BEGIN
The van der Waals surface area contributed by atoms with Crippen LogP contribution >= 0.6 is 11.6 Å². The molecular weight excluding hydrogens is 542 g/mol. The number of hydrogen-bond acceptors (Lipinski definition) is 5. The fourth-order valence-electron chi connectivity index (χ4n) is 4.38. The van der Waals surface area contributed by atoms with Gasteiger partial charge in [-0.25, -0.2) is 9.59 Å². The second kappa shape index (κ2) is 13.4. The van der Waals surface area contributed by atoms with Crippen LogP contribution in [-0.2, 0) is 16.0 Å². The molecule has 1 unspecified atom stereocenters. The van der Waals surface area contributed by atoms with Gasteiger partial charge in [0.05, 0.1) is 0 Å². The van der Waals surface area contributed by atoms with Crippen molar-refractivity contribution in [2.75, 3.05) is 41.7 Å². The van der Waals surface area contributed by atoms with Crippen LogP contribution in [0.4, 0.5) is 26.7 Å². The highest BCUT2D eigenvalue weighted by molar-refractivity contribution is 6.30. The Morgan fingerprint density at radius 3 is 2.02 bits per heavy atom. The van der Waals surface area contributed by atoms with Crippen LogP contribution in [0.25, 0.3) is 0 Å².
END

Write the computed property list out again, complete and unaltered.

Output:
The van der Waals surface area contributed by atoms with Crippen LogP contribution >= 0.6 is 11.6 Å². The molecular weight excluding hydrogens is 542 g/mol. The number of hydrogen-bond acceptors (Lipinski definition) is 5. The fourth-order valence-electron chi connectivity index (χ4n) is 4.38. The van der Waals surface area contributed by atoms with Gasteiger partial charge in [-0.25, -0.2) is 9.59 Å². The second kappa shape index (κ2) is 13.4. The van der Waals surface area contributed by atoms with Crippen LogP contribution in [-0.2, 0) is 16.0 Å². The molecule has 1 unspecified atom stereocenters. The van der Waals surface area contributed by atoms with Gasteiger partial charge in [0.05, 0.1) is 0 Å². The van der Waals surface area contributed by atoms with Crippen molar-refractivity contribution in [2.75, 3.05) is 41.7 Å². The van der Waals surface area contributed by atoms with Crippen LogP contribution in [0.4, 0.5) is 26.7 Å². The highest BCUT2D eigenvalue weighted by molar-refractivity contribution is 6.30. The Morgan fingerprint density at radius 3 is 2.02 bits per heavy atom. The van der Waals surface area contributed by atoms with Crippen LogP contribution in [0.25, 0.3) is 0 Å².